Doug Balliett: Free Agent
Composer and bassist Doug Balliett has created a career as diverse as his own musical talents.
Doug Balliett is an esteemed composer, musician, and poet known for his traditional classical compositions and double bass performances.
Born in 1983 and raised in Central Massachusetts, Balliet graduated from Harvard University and the Julliard School. He was a principal bassist for the San Antonio Symphony before moving to New York, where he is principal bassist with the Trinity Wall Street Baroque Orchestra, the Holy Trinity Lutheran Bach Orchestra, and the 17th-century string band Acronym. He also performs regularly on the viola da gamba and violone.
Balliet and his bassoonist twin brother Brad play in a duo, were hosts of a weekly music show on New York Public Radio, present regular lectures and events together, and compose for orchestra, choir, and chamber. Doug teaches double bass and violone in the historical performance department at the Juilliard School.
Doug Balliett is one of classical music’s few composers whose go-to instrument is the double bass—a fact that he took some time to find peace with.
Doug Balliett: I had this time when I was like, “Ah, I wish I wasn’t a bass player. It’s like the turtle of instruments. It’s like what you’d give a D student.” Now, I totally disagree.
As well he should. This uber-prolific 35-year-old has already abandoned a job many musicians could only dream of. After tiring of life in the bass section of the San Antonio Symphony, this Juilliard graduate returned to New York City, where he would spend the next ten years playing in everything from a half-band, half-book club, a 17th century string band, and a so-called “trout quintet” (a piano quartet plus double bass), to name but a few.
Balliett: I can play a Bach cantata on original instruments one day, the next day play a Ferneyhough piece, or a Behatfur piece for bass flute and five-string bass. And the next day I can go and hear a rehearsal of a piece that I composed. That’s a really interesting life, to me. So, “Why not?” I say, if it’s a chance. Thank God for the specialist, but if I’m allowed to do whatever I want, why not create a more mosaic career?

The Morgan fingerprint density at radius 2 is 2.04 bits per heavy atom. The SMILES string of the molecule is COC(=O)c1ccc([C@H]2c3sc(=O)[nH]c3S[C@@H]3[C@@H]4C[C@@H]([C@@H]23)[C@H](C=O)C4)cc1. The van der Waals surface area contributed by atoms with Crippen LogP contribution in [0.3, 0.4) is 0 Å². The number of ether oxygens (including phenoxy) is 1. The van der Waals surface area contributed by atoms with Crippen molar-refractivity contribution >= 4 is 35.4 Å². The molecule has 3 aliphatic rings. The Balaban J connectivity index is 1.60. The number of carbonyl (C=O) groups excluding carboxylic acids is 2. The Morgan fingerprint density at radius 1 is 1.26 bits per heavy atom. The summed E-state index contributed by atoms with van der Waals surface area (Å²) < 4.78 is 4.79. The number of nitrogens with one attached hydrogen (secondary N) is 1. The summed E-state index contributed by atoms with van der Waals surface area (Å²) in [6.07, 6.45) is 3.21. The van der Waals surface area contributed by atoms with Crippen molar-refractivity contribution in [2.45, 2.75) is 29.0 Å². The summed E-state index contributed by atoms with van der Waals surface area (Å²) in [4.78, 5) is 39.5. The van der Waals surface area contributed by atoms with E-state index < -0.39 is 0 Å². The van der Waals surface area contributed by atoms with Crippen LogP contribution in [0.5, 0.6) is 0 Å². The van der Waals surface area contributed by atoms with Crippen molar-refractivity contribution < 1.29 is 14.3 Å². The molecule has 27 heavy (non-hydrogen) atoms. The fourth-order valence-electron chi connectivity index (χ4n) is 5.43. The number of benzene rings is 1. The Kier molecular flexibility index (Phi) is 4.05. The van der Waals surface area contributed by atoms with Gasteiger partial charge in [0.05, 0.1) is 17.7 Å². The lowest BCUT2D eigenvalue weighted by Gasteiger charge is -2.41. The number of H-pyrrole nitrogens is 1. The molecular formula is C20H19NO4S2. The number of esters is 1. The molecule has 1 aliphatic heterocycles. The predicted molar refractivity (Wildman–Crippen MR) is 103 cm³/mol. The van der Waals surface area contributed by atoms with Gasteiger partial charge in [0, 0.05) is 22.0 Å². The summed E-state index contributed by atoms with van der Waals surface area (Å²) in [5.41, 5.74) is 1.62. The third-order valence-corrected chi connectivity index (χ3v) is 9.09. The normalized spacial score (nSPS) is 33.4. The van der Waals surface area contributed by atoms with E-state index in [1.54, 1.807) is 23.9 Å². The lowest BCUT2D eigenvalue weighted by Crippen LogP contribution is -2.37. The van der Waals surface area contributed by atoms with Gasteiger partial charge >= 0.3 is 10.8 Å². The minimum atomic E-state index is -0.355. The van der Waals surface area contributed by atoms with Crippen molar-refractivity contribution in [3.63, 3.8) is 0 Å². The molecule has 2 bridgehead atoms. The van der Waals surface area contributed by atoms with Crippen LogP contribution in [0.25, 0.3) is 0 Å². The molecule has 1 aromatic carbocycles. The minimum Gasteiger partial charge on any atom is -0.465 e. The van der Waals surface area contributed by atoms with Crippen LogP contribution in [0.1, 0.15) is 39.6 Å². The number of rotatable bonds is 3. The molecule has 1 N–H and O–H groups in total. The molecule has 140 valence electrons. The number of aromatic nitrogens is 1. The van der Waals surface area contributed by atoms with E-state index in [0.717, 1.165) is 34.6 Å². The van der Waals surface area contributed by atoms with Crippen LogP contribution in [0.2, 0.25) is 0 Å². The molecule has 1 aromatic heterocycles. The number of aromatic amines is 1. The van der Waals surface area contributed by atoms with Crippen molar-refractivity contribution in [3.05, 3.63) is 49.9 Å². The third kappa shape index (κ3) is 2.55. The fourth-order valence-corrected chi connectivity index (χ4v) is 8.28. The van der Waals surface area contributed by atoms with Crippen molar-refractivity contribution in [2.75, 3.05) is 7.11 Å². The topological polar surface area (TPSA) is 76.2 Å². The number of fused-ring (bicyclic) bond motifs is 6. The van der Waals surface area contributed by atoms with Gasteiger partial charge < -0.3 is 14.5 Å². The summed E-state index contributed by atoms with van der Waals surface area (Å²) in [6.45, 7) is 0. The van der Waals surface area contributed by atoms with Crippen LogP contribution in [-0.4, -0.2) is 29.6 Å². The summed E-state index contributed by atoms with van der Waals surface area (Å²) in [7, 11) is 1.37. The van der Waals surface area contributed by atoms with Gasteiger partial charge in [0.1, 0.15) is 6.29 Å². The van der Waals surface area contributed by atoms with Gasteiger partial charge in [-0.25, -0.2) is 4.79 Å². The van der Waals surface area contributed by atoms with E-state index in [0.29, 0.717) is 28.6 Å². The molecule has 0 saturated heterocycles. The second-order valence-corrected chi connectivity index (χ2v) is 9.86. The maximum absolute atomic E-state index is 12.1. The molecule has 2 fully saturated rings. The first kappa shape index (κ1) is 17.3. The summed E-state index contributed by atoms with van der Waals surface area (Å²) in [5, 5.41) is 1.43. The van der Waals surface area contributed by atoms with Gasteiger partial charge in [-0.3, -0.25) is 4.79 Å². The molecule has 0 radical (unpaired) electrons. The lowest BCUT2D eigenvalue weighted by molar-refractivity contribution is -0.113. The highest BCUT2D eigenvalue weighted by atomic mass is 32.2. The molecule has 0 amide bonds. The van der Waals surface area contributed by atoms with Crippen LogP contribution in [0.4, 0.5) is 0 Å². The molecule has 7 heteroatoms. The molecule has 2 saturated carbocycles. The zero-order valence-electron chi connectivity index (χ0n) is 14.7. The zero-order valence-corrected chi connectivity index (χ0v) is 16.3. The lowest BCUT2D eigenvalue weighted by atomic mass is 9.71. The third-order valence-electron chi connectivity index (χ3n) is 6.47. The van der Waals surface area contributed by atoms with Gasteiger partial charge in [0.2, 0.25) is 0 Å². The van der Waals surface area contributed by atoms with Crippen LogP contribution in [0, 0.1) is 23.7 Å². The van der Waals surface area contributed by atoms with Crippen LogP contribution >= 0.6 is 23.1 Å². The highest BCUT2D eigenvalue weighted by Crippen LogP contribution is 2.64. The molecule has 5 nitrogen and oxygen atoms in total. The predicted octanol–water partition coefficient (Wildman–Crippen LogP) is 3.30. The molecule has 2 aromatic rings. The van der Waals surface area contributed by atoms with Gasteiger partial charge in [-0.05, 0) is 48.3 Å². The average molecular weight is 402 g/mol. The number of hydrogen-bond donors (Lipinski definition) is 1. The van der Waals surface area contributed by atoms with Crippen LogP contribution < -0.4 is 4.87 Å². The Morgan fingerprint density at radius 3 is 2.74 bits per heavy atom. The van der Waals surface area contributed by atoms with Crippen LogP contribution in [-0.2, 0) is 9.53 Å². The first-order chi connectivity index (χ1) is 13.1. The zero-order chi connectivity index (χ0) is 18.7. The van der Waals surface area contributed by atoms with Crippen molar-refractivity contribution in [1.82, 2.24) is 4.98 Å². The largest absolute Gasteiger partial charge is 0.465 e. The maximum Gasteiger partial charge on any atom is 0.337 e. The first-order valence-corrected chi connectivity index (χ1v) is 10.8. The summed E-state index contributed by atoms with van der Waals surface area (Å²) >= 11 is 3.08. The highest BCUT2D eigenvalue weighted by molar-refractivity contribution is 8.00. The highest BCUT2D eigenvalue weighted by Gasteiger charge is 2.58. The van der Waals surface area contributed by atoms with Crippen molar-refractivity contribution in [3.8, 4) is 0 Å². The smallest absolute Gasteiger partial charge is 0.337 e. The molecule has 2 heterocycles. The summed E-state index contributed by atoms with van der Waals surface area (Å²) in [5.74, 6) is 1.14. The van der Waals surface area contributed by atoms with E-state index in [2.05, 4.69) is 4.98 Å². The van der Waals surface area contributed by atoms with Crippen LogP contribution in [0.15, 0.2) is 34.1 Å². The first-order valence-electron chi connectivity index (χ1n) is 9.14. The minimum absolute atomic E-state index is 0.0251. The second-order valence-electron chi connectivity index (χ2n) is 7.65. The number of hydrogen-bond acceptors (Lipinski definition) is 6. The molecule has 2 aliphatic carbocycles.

And all of Balliett’s creations are unified by one special trait.
Balliett: The kind of music I write is always striving for beauty. And there’s certain circles where I think it would be rejected completely, like, the European avant-garde orchestras are not programming my music, because it’s probably too beautiful in a traditional sense. I don’t care. It’s fine. Maybe it’s the time we live in, that there’s too much turmoil for beauty to be relevant. I disagree. I think there’s more of a need for it than ever. And when I think about “What is my music contributing to the world,” I hope that it’s giving somebody a moment of comfort, or a moment of distraction, or just engagement. That’s sort of the high that I’m always chasing. That’s what I want. Not to create a revolution, or even to go into the history books or anything like that. Just to provide a service to people who want to hear music.
AJC: And to see joy on their face.
Balliett: And to see joy on their faces. That’s the best part.
AJC: There’s an emotional honesty to what you do, as well. Does that ever feel like you’re exposing yourself in some way?
Balliett: Yeah, it’s terrifying.
Especially terrifying was a song cycle for his muse and frequent collaborator, Majel Connery. The piece was modeled after Dichterliebe, Schumann’s most celebrated setting of Romantic poems.
Balliett: What’s so great about it is the narrator is, at times, so happy and excited to be in love, and, at other times, so miserable and wishing he wasn’t in love. And to me, it’s like a great Beatles album. It’s just a collection of amazing songs. Every one is a hit. I love it. It’s such an inspiration to me. So I wanted to make a cycle for Majel that was like that, each song responding to Dichterliebe—but based on my own most recent falling in love story, and it is almost embarrassingly autobiographical. But why not? I’m feeling those things so strong, and they’re screaming at me, and they’re coming out at the piano. And why should I ignore that and try to do something else? This is the most honest thing that I’m feeling at that time.
But for all the emotion he invests in his music, Balliett also puts a fair amount of academic muscle behind it, too. He recently took his own teacher’s place as head of the Double Bass Historical Performance Program at Juilliard. You could say he’s kind of got a thing for the past.
Balliett: It’s not that I think that it was better back then, but I sure do love imagining myself back then, or just imagining life back then. It’s a place I go when I’m drifting off to sleep.
And whereas most composers learn about music of the recent past in order not to repeat it…
AJC: You’ve gone back 500 years of educating yourself about what’s come before. Is that not incredibly frustrating when you sit at the keyboard and go, “Everything’s been written?”
Balliett: A little bit. You have to silence those thoughts and say, “Oh, G-major six, yeah it’s been written thousands of times. So I’m part of a tradition of musicians who write G-major six.” I think it’s foolish to try too hard to create something completely new. That’s a losing battle. And I talk to my composer friends a lot about this, who feel the burden of sitting down at the blank page and being expected to come up with something completely new. It’s impossible. There will always be revolutions, but I think very few composers set out to do a revolution. I think most of them are trying to write the music they hear in their head—and, if it’s revolutionary, so much the better.
And so Doug Balliett will continue to look to history to inspire him to create music whose beauty speaks to us in the here and now.